Social Media & the New Influence
As a group of individuals out to make a difference, RESULTS grassroots volunteers know how the power of one can add up to the power of many and how that power can change the world. Integrating social media into the way you advocate can make the work you do with RESULTS more impactful and ensure that we leave no stone unturned in the pursuit of our goals.
The dialogue you have with friends and family when introducing them to RESULTS is the kind of storytelling that can really get our mission across to online audiences. Using social media to spread our message to more people can serve as a great addition to all of the hard work you already put in as a volunteer.
In this new era of communication, the political world is no longer solely dominated by the press, political strategists, or policymakers. We as citizens have used social media to add to the conversation and those on the other end are listening and engaging. If we can use technology to strengthen our already proven advocacy methods, we can have an even bigger influence than we already do!
I recently attended a webinar hosted by Half in Ten, which is a campaign to cut poverty in half within the next ten years. During their presentation, they echoed the point that we’ve reached a time where we as citizens can define the political conversation using social media. In their presentation, they urged people to create their own online advocacy networks. “Friend” or “follow” your local bloggers, community organizers, e-newsletter editors, and influencers and use them to increase your influence.
Studies have already shown that calling, writing, and meeting face to face are sure fire ways that advocates can affect policy decisions. If you can add a follow up component online through social media, there will be nowhere that your elected official isn’t confronted with the issues that you feel need addressing. Every time you “tweet” or post about how deep cuts to vital nutrition programs will prevent low-income families from getting the food they need to survive or how important vaccines are to child survival people are listening. After reading an op-ed or editorial disseminated through social media, those people might decide to take action!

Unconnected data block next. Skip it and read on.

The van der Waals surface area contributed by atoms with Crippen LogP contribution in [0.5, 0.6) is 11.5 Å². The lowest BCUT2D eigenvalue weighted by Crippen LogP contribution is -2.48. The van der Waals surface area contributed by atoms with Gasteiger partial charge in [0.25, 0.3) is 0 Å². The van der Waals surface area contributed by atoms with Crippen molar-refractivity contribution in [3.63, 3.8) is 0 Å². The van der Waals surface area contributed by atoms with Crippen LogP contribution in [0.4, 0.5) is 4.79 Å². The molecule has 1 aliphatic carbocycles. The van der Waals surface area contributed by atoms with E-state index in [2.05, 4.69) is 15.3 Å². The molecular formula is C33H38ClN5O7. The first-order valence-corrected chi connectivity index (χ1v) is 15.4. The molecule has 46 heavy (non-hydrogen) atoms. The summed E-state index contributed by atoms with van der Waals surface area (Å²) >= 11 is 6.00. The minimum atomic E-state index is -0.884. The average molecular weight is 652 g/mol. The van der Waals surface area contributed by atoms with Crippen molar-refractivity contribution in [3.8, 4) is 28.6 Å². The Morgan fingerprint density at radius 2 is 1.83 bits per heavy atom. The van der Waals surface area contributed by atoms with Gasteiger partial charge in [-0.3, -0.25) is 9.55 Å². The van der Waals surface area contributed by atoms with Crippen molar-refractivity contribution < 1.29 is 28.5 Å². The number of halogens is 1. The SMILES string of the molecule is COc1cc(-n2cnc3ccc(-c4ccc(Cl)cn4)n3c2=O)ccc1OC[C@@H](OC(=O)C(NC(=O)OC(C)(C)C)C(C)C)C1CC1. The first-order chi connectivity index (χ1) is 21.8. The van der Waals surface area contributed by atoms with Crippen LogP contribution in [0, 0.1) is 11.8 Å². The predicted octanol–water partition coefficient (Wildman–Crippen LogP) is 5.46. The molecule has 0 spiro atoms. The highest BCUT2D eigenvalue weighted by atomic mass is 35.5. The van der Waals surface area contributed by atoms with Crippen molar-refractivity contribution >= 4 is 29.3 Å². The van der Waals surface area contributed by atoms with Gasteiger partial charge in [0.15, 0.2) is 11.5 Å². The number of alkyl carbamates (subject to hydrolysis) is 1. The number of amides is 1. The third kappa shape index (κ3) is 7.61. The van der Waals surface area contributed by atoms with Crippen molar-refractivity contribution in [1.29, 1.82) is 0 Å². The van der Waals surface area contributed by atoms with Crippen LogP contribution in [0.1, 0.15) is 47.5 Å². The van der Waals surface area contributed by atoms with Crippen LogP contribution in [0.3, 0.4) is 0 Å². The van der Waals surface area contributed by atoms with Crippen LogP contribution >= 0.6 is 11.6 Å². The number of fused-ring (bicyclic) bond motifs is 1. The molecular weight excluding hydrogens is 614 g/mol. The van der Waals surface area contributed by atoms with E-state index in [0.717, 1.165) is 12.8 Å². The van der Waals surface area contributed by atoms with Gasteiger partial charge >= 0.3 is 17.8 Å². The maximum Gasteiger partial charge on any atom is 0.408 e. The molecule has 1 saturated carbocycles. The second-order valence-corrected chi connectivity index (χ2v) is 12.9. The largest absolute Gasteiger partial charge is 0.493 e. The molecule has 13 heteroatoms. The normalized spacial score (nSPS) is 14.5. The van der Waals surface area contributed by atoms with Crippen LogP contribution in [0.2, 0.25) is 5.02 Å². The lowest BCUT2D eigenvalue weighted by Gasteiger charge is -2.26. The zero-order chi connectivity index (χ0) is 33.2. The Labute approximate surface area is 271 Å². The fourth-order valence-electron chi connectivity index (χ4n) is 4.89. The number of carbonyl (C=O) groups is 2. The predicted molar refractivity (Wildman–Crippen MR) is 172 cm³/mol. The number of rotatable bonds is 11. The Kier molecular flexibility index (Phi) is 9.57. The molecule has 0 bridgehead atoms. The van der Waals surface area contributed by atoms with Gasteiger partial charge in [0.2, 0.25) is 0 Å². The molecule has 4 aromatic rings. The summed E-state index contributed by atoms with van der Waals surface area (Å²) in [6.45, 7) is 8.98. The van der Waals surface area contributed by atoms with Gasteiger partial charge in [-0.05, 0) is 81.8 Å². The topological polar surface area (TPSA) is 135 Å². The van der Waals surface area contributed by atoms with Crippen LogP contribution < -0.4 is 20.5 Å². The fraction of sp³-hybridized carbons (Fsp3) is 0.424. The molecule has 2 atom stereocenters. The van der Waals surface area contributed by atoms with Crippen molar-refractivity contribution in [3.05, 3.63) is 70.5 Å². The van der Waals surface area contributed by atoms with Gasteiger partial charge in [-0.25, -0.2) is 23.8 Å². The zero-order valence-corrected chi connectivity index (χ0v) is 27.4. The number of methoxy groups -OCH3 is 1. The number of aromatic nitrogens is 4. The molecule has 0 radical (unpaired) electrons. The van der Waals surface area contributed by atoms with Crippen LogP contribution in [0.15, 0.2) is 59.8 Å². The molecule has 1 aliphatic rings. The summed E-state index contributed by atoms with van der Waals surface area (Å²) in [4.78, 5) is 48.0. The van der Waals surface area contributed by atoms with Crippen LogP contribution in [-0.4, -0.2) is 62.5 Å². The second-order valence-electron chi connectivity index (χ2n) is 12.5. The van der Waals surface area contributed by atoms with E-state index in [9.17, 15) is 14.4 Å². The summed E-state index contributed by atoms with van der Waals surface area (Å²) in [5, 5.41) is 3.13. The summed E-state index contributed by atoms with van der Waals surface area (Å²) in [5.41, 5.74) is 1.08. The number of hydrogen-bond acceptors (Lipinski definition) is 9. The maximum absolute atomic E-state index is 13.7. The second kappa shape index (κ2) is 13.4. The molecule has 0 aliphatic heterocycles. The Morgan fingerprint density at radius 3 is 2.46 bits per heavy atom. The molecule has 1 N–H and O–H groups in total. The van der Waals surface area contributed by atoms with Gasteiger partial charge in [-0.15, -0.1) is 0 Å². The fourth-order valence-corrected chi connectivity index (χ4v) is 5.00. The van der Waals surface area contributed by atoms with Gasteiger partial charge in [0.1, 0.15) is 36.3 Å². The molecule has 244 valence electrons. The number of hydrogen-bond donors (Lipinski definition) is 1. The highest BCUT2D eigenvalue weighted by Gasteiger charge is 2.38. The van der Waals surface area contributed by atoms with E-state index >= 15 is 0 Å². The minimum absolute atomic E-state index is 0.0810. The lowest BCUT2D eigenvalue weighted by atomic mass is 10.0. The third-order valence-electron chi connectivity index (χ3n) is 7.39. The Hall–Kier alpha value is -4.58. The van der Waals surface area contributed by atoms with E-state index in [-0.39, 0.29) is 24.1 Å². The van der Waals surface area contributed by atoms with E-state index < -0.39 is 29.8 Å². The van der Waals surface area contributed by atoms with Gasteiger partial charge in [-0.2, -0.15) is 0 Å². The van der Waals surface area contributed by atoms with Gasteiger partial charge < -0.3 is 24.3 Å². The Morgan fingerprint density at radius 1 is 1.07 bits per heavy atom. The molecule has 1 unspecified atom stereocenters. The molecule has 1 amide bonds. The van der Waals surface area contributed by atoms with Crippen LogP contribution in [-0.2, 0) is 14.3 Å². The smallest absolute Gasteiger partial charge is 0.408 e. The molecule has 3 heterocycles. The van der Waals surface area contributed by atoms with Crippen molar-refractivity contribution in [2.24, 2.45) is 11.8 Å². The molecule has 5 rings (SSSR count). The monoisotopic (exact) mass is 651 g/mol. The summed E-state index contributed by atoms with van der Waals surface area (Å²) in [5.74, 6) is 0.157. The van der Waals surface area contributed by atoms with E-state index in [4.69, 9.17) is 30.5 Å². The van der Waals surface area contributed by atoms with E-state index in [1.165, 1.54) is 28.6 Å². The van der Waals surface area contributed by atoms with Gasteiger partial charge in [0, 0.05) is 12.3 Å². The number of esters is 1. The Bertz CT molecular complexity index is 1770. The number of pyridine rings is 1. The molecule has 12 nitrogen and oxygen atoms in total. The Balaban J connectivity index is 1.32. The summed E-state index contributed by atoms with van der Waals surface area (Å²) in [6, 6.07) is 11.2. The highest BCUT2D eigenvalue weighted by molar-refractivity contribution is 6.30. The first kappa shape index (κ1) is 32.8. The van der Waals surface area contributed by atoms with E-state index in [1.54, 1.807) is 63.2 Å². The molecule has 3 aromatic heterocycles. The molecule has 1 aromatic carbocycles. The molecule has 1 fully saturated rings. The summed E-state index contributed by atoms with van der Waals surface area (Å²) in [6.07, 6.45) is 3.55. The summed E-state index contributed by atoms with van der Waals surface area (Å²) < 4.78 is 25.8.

I know that for some, social media can be intimidating and it can be hard to harness the power of your voice online. But if you simply start with the basics, you’ll have no problem adding social media to your advocacy toolbox. Start out by connecting, “follow” people on twitter and “friend” them on Facebook so you can listen to what they have to say. Then engage with your new social connections. “ReTweet” or reply to join the conversation, “like” and “comment” on posts you find interesting. The final piece is reciprocating, recommend your social connections to others and encourage them to “follow” and “friend” as well.
Remember to find RESULTS on Twitter and Facebook. Please don’t hesitate to e-mail me with any questions you may have as you communicate about our issues online. If you will be attending the RESULTS International Conference this year, come to our social media workshop where we’ll be discussing how to best use Facebook for advocacy. Most importantly, good luck! And thank you for all that you do for RESULTS!